I upgraded from an Athlon II X3 435 to a Phenom II X6 1055T last year on my primary Windows 10 machine at home. I'm very pleased. This will last me years. This was a cheap upgrade since all I needed to do was update the BIOS and drop in the new (old) CPU. I had upgraded to 8 GB and SSD years ago, and that's all I need on this machine.
Note though this is used mainly just for business applications (including Office and VPN), mail, and surfing, with rare Netflix 1080p. The Athlon II 435 could do those tasks, but was a bit laggy at times, whereas I have no such complaints with the Phenom II 1055T. Also note though my other desktop sitting right beside it is a 5K 27" Mac with an i5 7600, so I do have a bit more power available to me if need be. I actually had an i7-7700K iMac first, but it was too loud under load, so I returned it and got the i5.
My main laptop is a MacBook Core m3-7Y32. I'm extremely pleased with that too. Silence is golden.
As you can see, not all of us need so much computing power.
Fast forward to May 2020 and I’m still on the same setup. I expect my Phenom II X6 1055T to last me at least another few years. Whereas the Athlon II X3 435 was a bit annoying at times, none of those annoyances exist with the Phenom II X6. I find it rather telling that many desktops in 2020 are being sold with performance benchmarks in the same ballpark as these chips.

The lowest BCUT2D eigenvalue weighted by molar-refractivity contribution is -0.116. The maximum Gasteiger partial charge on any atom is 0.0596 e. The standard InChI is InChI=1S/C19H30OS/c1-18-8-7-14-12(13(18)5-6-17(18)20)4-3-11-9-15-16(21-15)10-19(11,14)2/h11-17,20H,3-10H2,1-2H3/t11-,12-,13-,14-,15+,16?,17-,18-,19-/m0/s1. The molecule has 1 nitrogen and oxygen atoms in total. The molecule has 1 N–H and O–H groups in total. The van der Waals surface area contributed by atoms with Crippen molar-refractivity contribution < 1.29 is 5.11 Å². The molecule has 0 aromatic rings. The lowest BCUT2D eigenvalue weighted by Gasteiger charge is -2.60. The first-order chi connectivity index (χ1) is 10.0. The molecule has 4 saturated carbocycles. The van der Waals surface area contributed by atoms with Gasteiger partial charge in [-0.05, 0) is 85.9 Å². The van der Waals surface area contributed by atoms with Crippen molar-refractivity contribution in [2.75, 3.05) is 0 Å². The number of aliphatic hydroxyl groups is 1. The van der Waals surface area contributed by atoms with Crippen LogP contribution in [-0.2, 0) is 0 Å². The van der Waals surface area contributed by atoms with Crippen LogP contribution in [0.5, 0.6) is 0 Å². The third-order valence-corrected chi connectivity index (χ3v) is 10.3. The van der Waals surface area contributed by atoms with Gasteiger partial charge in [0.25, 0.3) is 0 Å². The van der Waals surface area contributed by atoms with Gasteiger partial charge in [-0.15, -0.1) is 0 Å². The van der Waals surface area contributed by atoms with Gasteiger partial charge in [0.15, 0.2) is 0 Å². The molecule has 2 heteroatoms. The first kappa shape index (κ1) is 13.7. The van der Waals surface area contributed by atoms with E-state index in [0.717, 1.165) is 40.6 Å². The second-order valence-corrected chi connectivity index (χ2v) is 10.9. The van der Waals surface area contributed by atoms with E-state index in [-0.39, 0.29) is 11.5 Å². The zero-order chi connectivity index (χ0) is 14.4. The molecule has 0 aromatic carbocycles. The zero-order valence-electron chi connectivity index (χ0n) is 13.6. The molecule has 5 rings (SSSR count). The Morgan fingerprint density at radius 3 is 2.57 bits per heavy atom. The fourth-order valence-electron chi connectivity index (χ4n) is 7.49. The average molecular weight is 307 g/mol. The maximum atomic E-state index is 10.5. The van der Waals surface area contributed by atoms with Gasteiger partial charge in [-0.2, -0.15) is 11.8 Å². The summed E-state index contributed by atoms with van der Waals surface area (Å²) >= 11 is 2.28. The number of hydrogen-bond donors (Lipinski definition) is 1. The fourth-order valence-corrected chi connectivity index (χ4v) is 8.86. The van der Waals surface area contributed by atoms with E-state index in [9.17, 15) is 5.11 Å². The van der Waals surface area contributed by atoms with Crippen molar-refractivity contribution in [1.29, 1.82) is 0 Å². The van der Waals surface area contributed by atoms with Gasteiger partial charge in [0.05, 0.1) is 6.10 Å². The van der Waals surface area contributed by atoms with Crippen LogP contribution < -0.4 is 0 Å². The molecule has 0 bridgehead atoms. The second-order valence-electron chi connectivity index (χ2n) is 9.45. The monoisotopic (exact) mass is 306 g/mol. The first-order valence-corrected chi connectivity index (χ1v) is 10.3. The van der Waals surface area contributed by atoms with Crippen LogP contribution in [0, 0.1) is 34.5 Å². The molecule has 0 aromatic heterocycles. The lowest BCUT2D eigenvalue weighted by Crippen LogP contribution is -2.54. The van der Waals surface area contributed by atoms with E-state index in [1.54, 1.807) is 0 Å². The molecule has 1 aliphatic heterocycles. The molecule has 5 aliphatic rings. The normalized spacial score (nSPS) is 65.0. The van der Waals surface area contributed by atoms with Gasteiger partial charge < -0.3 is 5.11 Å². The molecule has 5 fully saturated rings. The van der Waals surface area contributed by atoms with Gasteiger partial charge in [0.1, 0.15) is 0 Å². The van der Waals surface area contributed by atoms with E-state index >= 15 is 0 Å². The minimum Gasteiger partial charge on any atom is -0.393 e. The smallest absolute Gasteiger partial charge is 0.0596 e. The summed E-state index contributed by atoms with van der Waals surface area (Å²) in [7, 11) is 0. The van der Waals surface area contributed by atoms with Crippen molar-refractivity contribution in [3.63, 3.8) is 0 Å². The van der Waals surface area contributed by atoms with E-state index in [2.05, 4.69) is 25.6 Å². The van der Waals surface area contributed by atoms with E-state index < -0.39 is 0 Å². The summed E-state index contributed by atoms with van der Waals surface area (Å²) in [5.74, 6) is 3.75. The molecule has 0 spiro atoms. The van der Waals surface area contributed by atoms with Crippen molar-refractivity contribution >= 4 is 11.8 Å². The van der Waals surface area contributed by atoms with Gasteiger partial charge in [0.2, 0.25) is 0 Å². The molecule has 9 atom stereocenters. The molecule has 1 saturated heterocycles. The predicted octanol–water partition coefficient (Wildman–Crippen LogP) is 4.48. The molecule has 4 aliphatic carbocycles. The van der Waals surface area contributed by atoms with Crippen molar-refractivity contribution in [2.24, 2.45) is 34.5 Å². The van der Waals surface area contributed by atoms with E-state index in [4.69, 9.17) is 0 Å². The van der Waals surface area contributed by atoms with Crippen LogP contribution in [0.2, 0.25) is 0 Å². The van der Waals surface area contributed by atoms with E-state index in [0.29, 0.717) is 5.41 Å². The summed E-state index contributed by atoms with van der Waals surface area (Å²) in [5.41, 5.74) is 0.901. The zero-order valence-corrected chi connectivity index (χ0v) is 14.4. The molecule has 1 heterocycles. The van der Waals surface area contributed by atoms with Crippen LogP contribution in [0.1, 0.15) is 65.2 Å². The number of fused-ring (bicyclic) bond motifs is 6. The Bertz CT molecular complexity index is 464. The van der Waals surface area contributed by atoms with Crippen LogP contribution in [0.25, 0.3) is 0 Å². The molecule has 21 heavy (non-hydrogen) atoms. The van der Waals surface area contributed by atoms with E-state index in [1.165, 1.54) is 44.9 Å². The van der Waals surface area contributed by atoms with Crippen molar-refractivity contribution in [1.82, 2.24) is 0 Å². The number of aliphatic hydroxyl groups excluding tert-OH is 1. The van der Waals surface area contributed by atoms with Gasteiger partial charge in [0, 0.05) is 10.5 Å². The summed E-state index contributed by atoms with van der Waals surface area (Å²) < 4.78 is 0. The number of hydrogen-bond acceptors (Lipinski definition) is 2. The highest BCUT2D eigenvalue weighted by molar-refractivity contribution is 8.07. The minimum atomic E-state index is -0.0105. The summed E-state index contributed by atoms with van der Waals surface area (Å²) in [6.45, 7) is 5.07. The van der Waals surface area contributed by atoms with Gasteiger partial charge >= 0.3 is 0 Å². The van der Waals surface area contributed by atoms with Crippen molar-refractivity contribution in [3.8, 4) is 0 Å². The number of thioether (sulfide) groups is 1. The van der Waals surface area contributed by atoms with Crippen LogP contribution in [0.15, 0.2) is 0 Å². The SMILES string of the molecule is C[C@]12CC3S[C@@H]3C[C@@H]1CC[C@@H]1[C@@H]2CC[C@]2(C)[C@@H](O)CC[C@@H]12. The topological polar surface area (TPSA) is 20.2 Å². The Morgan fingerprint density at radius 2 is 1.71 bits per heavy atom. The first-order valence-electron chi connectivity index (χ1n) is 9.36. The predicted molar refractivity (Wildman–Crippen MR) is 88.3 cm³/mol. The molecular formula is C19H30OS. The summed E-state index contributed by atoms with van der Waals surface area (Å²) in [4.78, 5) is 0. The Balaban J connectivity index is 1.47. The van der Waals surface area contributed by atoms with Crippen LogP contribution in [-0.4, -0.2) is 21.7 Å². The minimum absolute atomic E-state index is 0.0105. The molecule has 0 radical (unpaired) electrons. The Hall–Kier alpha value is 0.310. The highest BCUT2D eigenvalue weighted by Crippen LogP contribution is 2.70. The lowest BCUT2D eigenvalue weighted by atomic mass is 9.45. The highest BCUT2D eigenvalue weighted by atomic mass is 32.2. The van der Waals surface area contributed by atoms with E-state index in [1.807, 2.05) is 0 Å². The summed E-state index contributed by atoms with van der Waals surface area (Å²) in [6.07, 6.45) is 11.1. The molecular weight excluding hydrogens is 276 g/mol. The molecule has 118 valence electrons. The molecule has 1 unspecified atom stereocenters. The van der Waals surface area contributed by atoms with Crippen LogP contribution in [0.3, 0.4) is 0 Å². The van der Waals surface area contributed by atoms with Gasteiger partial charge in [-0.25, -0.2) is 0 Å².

BTW, in addition to the machines above, we’re using:
Core 2 Duo 2.0 GHz: 2008 aluminum MacBook in kitchen (macOS 10.13 High Sierra)
Core 2 Duo 2.26 GHz: 2009 aluminum MacBook Pro in guest room (macOS 10.13 High Sierra)
I also have a Core 2 Duo 2.4 GHz 2008 white MacBook with SSD and 4 GB RAM that I couldn’t install High Sierra on, so I converted it to Chrome OS. It works fine for that in terms of performance, but I have some WiFi flakiness which prevents it from being a true portable machine. It might be a compatibility issue with my multi-Airport Extreme setup, since WiFi works perfectly under OS X.
For the three Core 2 Duo machines, they are too slow for surfing if ads are allowed, but with AdBlock in Chrome, performance is fine. I’ve discovered that this particular browser and ad blocker combination has very good site compatibility.
OTOH, I have a Windows 10 laptop with Pentium SU4100 and 4 GB RAM, but even with SSD, that thing is basically unusable. Way, way too slow.
Geekbench 5 multi-core scores:
360: Pentium SU4100
530: Core 2 Duo 2.0 GHz P7350
600: Core 2 Duo 2.26 GHH P8400
660: Core 2 Duo 2.4 GHz T8300
1050: Athlon II X3 435
1650: Core m–7Y32
2000: Phenom II X6 1055T
3800: Core i5-7600
BTW, my wife’s iPad 7 10.2” gets about 1430, and my iPad Pro 10.5” gets about 2300. The iPad 7 is very decent for surfing, and my iPad Pro 10.5” is excellent IMO.
Thus in 2020, I think for entry level 1400+ is adequate, and 2000+ is good for a business user. So, for a mainstream business desktop, a Core i3-7100, which scores up to around 2400, would likely usually be sufficient, as long as it’s outfitted with 8-16 GB RAM and SSD. The Core i3-7100 also supports hardware h.265 decode and Netflix 4K streaming DRM (as long as the motherboard supports HDMI 2.0).